10 Worst Plagues in the History
History is always spotted with epidemics and plagues. Many of them stand as unique and crucial for their severity and impact on future generations. Ten of the worst plague spotted in past are listed below.
10. Plague of Athens
The Plague of Athens was very epidemic which hit the city of Athens in ancient Greece during the second year of the Peloponnesian War (430 BC), when an Athenian victory reached near. It is believed that they entered Athens through Piraeus, the city’s port and sole source which was main source of food and supplies. Another city Sparta was also struck by the disease. This plague effected twice in 426C and in the winter of 429 BC. However, it is generally agreed by the Historian that the loss of this war may have covered the way for the success to Macedonians and, ultimately, the Romans. The disease has been considered an outbreak of the plague in its many forms, but some considerations of reported symptoms and epidemiology has led scholars to advance alternative explanations and include typhus, smallpox, measles, and toxic shock syndrome.
9. Moscow Plague and Riot
The first signs of plague in Moscow observed in late 1770, which turned into a major epidemic plague in the spring of 1771. The measures taken by the authorities, such as setting up of quarantines, denial of public baths, etc.,which caused fear and anger among the citizens. The city’s economy was almost paralyzed because many factories, markets, stores, and administrative buildings had been closed.
All of this was followed by severe food shortages, which resulted in weakening the living conditions for the people living in city of Moscow. Russian lords living in Moscow were well-off, so, they left Moscow due to the plague outbreak. On the morning of September 17, 1771, around 1000 people gathered at the Spasskiye gates again, demanding the release of quarantines and release of captured people. The army managed to disperse the crowd yet again and finally concealed the riot. About 300 to 500 people were brought to trial. A government commission headed by Grigory Orlov was sent to Moscow on September 26 to restore order. It took some measures against the plague and provided citizens with work and food, which would finally pacify the people of Moscow.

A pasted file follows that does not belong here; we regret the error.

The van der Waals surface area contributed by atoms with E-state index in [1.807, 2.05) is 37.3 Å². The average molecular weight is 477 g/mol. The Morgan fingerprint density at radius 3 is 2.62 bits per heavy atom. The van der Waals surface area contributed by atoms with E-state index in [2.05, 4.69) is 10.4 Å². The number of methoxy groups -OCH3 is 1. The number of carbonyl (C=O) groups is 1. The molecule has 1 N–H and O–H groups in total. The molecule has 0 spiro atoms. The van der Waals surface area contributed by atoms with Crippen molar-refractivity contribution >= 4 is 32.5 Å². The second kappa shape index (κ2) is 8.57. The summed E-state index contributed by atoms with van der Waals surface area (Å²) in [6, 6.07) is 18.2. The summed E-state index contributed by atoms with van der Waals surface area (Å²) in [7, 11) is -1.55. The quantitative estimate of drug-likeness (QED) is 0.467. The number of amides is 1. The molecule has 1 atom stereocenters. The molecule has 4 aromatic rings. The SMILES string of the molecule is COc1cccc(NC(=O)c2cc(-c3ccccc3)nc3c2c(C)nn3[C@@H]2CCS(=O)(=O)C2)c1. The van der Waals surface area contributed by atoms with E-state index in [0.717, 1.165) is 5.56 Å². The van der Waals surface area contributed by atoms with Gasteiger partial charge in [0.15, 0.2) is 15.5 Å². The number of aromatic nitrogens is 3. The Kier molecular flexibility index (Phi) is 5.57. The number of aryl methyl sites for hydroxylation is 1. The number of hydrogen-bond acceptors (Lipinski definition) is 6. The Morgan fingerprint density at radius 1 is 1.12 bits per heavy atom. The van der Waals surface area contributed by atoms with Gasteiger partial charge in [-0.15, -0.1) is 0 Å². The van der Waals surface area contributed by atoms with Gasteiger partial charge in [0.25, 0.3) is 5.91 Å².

8. American Plagues
The Americans had been largely isolated from the Eurasian–African landmass. First contacts between Europeans and native people of the American continents brought result in import of measles and smallpox, as well as other Eurasian diseases. These diseases spread rapidly among Native Americans people, and led to a drastic drop in population and the American culture also collapsed.
Smallpox and measles invaded and weakened the Aztec and Inca civilizations in Central and South America in the 16th century. These disease, result in loss of population and death of military and social leaders, contributed to the downfall of both American empires and the defeat of American people to Europeans. Diseases however passed in both directions.
7. Great Plague of London
The Great Plague of London was a great outbreak of disease in England that killed 75,000 to 100,000 people, up to a fifth of London’s population. The disease was historically identified as bubonic plague, an infection by the bacterium Yersinia pestis, transmitted through fleas. The Plague was remembered after the “great” plague because it was one of the last widespread outbreaks in England. Although, the disease causing the epidemic has been identified as bubonic plague, no direct evidence of plague has ever been uncovered.
6. Great Plague of Marseille
The Great Plague of Marseille was one of the most noteworthy European outbreaks of Marseille in the early 18th century. In 1720, the disease killed 100,000 people in the city of Marseille, France and the surrounding provinces. However, Marseille recovered quickly from the plague. Authorities tried to hide the truth: the bodies were buried secretly but after many weeks, the Authorities took the decision to quarantine the effected area, command of Count Orlov. The Great Plague of Marseille has some special features, mainly the construction of a “plague wall” circling Marseille 20 miles around.
Authorities attempted to stop the spread of plague and decided to pass a by the Act of Parliament of Aix that may have death penalty for any person communication between Marseille and the rest of Province to enforce this separation.
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